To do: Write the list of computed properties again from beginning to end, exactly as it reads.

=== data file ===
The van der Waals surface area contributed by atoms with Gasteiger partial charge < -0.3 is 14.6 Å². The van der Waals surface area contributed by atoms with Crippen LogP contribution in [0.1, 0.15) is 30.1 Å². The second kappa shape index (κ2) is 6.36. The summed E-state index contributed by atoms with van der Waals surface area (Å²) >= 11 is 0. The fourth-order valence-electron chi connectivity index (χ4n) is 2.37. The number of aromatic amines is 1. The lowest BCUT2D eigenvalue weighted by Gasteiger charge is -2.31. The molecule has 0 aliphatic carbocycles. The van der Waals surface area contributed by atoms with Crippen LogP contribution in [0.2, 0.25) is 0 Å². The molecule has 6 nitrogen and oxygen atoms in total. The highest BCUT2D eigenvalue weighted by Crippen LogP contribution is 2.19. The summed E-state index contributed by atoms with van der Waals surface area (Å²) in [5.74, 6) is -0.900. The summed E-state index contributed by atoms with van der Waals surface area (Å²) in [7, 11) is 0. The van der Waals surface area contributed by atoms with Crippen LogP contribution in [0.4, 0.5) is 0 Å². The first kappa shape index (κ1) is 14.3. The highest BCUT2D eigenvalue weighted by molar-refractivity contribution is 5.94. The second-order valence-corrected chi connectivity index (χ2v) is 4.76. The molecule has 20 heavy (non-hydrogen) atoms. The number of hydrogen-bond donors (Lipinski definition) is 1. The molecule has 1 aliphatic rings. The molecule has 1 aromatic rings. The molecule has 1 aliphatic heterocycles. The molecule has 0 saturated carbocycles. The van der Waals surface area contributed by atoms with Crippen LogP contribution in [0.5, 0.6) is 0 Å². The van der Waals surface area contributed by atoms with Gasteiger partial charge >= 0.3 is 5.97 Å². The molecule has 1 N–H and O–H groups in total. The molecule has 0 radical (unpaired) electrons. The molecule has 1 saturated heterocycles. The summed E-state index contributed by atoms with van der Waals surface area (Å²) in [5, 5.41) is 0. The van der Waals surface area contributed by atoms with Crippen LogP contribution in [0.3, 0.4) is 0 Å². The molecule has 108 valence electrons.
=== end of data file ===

The van der Waals surface area contributed by atoms with Gasteiger partial charge < -0.3 is 14.6 Å². The van der Waals surface area contributed by atoms with Crippen LogP contribution in [0.1, 0.15) is 30.1 Å². The second kappa shape index (κ2) is 6.36. The summed E-state index contributed by atoms with van der Waals surface area (Å²) >= 11 is 0. The fourth-order valence-electron chi connectivity index (χ4n) is 2.37. The number of aromatic amines is 1. The lowest BCUT2D eigenvalue weighted by Gasteiger charge is -2.31. The molecule has 0 aliphatic carbocycles. The van der Waals surface area contributed by atoms with Crippen LogP contribution in [0.2, 0.25) is 0 Å². The molecule has 6 nitrogen and oxygen atoms in total. The highest BCUT2D eigenvalue weighted by Crippen LogP contribution is 2.19. The summed E-state index contributed by atoms with van der Waals surface area (Å²) in [5.74, 6) is -0.900. The summed E-state index contributed by atoms with van der Waals surface area (Å²) in [7, 11) is 0. The van der Waals surface area contributed by atoms with Crippen LogP contribution in [0.4, 0.5) is 0 Å². The first kappa shape index (κ1) is 14.3. The highest BCUT2D eigenvalue weighted by molar-refractivity contribution is 5.94. The second-order valence-corrected chi connectivity index (χ2v) is 4.76. The molecule has 20 heavy (non-hydrogen) atoms. The number of hydrogen-bond donors (Lipinski definition) is 1. The molecule has 1 aliphatic rings. The molecule has 1 aromatic rings. The molecule has 1 aliphatic heterocycles. The molecule has 0 saturated carbocycles. The van der Waals surface area contributed by atoms with Crippen LogP contribution in [0.5, 0.6) is 0 Å². The van der Waals surface area contributed by atoms with Gasteiger partial charge >= 0.3 is 5.97 Å². The molecule has 1 N–H and O–H groups in total. The molecule has 0 radical (unpaired) electrons. The molecule has 1 saturated heterocycles. The summed E-state index contributed by atoms with van der Waals surface area (Å²) in [5, 5.41) is 0. The van der Waals surface area contributed by atoms with Crippen LogP contribution in [0.3, 0.4) is 0 Å². The molecule has 108 valence electrons.